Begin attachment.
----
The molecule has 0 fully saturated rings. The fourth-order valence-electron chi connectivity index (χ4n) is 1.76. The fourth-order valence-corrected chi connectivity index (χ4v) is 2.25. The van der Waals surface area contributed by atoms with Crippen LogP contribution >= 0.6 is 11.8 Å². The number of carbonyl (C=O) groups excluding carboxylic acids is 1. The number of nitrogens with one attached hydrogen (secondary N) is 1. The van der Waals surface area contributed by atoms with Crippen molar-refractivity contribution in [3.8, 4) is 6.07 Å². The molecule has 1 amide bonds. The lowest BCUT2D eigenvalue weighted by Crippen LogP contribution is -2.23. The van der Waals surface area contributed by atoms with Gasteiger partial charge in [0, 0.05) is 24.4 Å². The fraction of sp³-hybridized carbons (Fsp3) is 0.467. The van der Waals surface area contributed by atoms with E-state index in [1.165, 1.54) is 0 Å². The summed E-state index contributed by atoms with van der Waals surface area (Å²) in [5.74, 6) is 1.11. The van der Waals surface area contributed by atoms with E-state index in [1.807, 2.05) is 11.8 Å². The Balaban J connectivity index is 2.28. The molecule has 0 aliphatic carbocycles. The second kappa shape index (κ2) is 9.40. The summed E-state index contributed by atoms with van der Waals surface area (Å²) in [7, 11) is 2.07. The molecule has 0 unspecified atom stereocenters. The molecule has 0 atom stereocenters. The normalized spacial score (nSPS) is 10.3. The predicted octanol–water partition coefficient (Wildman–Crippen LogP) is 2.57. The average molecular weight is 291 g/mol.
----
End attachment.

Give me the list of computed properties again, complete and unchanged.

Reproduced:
The molecule has 0 fully saturated rings. The fourth-order valence-electron chi connectivity index (χ4n) is 1.76. The fourth-order valence-corrected chi connectivity index (χ4v) is 2.25. The van der Waals surface area contributed by atoms with Crippen LogP contribution >= 0.6 is 11.8 Å². The number of carbonyl (C=O) groups excluding carboxylic acids is 1. The number of nitrogens with one attached hydrogen (secondary N) is 1. The van der Waals surface area contributed by atoms with Crippen molar-refractivity contribution in [3.8, 4) is 6.07 Å². The molecule has 1 amide bonds. The lowest BCUT2D eigenvalue weighted by Crippen LogP contribution is -2.23. The van der Waals surface area contributed by atoms with Gasteiger partial charge in [0, 0.05) is 24.4 Å². The fraction of sp³-hybridized carbons (Fsp3) is 0.467. The van der Waals surface area contributed by atoms with E-state index in [1.165, 1.54) is 0 Å². The summed E-state index contributed by atoms with van der Waals surface area (Å²) in [5.74, 6) is 1.11. The van der Waals surface area contributed by atoms with E-state index in [1.807, 2.05) is 11.8 Å². The Balaban J connectivity index is 2.28. The molecule has 0 aliphatic carbocycles. The second kappa shape index (κ2) is 9.40. The summed E-state index contributed by atoms with van der Waals surface area (Å²) in [7, 11) is 2.07. The molecule has 0 unspecified atom stereocenters. The molecule has 0 atom stereocenters. The normalized spacial score (nSPS) is 10.3. The predicted octanol–water partition coefficient (Wildman–Crippen LogP) is 2.57. The average molecular weight is 291 g/mol.